Definition: The principal or horizontal axis in a graph along which the coordinates all have the value of zero in relation to all other coordinates.
Etymology: The x-axis comes from the system of coordinates we use today called the Cartesian system. Mathematician René Descartes developed this graphing system, and the earliest known use of the term is dated to 1886. The legend states that Descartes was lying in bed one morning watching a fly on the ceiling and pondered how best to describe its location. He decided that using one of the corners as his point of reference was the best way to begin.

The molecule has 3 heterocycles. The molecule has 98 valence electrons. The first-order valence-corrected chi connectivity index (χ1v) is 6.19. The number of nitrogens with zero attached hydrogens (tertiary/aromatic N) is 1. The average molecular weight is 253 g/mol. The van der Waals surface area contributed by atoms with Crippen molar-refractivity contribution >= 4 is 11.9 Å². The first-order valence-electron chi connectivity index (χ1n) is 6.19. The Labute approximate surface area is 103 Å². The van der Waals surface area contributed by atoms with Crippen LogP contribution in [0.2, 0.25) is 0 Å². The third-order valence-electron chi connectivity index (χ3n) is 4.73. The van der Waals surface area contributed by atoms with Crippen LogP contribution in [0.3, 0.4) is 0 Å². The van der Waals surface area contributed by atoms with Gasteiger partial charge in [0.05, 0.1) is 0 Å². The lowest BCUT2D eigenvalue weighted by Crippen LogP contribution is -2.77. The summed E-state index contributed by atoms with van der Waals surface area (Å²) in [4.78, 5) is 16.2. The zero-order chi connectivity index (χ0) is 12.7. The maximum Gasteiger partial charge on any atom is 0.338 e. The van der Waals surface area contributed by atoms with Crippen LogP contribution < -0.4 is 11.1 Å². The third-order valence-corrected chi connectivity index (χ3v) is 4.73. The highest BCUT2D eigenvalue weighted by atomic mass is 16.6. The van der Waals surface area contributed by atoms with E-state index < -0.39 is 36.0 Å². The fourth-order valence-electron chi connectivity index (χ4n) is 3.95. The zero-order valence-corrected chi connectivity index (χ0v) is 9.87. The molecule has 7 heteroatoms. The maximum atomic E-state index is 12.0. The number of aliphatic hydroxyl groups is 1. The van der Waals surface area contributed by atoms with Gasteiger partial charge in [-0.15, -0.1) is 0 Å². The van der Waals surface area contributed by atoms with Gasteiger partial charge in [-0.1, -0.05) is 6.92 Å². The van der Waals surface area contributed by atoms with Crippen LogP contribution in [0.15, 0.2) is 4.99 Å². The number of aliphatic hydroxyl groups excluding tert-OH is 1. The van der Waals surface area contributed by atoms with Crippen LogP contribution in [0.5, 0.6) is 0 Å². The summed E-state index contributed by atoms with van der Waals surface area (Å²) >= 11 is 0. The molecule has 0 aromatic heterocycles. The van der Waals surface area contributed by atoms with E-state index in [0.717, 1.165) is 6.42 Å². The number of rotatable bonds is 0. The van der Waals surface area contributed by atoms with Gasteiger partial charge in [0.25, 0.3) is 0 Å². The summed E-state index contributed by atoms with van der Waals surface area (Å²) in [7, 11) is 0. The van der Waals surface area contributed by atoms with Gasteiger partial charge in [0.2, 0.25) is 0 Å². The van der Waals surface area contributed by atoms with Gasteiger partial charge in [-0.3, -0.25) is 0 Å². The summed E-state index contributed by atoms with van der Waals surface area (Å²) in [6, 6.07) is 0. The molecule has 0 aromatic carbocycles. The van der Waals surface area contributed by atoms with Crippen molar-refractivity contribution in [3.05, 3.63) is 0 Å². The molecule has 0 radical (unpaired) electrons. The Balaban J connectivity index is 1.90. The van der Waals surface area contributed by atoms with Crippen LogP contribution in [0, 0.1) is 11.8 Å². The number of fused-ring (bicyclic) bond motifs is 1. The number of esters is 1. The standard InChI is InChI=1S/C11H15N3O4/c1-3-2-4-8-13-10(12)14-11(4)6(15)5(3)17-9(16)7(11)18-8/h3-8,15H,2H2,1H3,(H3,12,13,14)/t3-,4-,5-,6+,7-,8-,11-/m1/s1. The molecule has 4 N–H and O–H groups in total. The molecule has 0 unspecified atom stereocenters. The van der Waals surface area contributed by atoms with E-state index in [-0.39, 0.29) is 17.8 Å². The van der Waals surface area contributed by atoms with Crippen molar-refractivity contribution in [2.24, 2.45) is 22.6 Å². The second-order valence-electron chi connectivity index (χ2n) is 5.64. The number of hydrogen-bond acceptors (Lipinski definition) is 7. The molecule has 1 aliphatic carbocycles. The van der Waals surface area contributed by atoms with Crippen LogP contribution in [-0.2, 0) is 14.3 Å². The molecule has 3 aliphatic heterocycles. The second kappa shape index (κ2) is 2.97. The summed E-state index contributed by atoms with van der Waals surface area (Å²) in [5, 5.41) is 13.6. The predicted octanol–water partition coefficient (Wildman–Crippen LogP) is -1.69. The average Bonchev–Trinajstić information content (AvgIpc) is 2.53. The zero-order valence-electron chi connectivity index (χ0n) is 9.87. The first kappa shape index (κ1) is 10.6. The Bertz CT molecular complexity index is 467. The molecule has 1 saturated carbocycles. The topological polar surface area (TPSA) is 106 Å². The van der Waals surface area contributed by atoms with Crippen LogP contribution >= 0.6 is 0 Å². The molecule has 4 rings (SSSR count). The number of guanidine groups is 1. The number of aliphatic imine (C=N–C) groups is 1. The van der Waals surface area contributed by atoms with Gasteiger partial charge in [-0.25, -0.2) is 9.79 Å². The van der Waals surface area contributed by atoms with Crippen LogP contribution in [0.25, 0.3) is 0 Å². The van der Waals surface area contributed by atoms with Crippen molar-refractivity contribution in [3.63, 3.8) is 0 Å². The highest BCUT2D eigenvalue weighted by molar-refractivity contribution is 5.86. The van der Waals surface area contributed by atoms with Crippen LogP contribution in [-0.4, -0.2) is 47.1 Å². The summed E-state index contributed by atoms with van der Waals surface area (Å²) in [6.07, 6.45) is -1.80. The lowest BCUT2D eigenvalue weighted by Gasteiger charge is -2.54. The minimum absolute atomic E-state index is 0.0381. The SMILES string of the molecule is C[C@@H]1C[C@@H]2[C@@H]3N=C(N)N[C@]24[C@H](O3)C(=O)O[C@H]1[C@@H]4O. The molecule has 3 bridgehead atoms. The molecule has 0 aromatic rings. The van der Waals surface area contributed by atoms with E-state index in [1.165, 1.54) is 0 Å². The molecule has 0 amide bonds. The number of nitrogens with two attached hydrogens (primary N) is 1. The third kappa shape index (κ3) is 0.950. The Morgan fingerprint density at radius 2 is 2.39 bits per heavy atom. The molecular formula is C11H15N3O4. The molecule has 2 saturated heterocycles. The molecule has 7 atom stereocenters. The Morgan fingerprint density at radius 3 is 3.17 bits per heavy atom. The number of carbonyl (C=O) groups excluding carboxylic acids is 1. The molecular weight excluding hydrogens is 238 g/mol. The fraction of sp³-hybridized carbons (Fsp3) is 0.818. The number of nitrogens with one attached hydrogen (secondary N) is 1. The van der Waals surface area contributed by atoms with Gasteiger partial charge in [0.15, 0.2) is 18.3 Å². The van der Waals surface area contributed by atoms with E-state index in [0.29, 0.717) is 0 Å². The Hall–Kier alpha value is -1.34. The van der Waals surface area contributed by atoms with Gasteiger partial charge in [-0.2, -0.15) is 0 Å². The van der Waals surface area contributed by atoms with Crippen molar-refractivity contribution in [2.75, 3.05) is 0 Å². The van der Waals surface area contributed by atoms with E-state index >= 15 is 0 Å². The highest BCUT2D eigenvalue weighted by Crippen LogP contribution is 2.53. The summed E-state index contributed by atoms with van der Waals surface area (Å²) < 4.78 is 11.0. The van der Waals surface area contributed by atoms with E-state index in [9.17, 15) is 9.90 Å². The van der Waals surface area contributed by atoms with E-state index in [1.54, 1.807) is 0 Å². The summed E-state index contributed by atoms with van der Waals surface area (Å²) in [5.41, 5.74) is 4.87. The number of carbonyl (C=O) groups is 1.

From there, all that was needed would be to measure how far the fly was from the horizontal edge, how far it was from the vertical edge, and taking those two numbers; he could quantify the exact location of the fly using those coordinates no matter where the fly ended up.
The x-axis is always stated first.
The horizontal line that represents zero in a graph is known as the x-axis.
The point where the lines from the x-axis and the y-axis meet are the solution.